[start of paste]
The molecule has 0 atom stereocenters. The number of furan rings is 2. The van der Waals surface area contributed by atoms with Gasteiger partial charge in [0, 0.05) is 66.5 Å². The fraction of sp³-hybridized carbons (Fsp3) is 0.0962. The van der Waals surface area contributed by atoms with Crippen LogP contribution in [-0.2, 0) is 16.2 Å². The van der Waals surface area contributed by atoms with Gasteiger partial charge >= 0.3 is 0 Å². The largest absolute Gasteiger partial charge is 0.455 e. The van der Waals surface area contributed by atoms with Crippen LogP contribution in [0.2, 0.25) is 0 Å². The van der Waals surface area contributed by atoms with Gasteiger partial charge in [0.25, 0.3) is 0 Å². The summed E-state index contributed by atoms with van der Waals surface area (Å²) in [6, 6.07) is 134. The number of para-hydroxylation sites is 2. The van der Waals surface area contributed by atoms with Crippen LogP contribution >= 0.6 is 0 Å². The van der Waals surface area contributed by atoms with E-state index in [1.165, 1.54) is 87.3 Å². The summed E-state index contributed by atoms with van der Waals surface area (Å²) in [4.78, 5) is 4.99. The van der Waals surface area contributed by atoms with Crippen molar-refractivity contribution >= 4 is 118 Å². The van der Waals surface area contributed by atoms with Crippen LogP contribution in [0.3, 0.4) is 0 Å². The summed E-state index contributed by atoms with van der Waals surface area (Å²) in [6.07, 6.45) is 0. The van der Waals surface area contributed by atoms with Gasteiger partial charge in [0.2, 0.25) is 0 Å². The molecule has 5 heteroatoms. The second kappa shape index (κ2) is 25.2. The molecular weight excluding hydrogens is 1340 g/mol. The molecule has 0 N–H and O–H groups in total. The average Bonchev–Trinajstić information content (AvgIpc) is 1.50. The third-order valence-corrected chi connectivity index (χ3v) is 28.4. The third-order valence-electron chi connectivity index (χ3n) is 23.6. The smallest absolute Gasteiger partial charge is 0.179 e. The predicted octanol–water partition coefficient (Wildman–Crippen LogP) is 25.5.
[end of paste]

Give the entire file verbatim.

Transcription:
The molecule has 0 atom stereocenters. The number of furan rings is 2. The van der Waals surface area contributed by atoms with Gasteiger partial charge in [0, 0.05) is 66.5 Å². The fraction of sp³-hybridized carbons (Fsp3) is 0.0962. The van der Waals surface area contributed by atoms with Crippen LogP contribution in [-0.2, 0) is 16.2 Å². The van der Waals surface area contributed by atoms with Gasteiger partial charge >= 0.3 is 0 Å². The largest absolute Gasteiger partial charge is 0.455 e. The van der Waals surface area contributed by atoms with Crippen LogP contribution in [0.2, 0.25) is 0 Å². The van der Waals surface area contributed by atoms with Gasteiger partial charge in [0.25, 0.3) is 0 Å². The summed E-state index contributed by atoms with van der Waals surface area (Å²) in [6, 6.07) is 134. The number of para-hydroxylation sites is 2. The van der Waals surface area contributed by atoms with Crippen LogP contribution >= 0.6 is 0 Å². The van der Waals surface area contributed by atoms with E-state index in [1.165, 1.54) is 87.3 Å². The summed E-state index contributed by atoms with van der Waals surface area (Å²) in [4.78, 5) is 4.99. The van der Waals surface area contributed by atoms with Crippen molar-refractivity contribution >= 4 is 118 Å². The van der Waals surface area contributed by atoms with Crippen LogP contribution in [0.3, 0.4) is 0 Å². The summed E-state index contributed by atoms with van der Waals surface area (Å²) in [6.07, 6.45) is 0. The van der Waals surface area contributed by atoms with Gasteiger partial charge in [0.2, 0.25) is 0 Å². The molecule has 5 heteroatoms. The second kappa shape index (κ2) is 25.2. The molecular weight excluding hydrogens is 1340 g/mol. The molecule has 0 N–H and O–H groups in total. The average Bonchev–Trinajstić information content (AvgIpc) is 1.50. The third-order valence-corrected chi connectivity index (χ3v) is 28.4. The third-order valence-electron chi connectivity index (χ3n) is 23.6. The smallest absolute Gasteiger partial charge is 0.179 e. The predicted octanol–water partition coefficient (Wildman–Crippen LogP) is 25.5.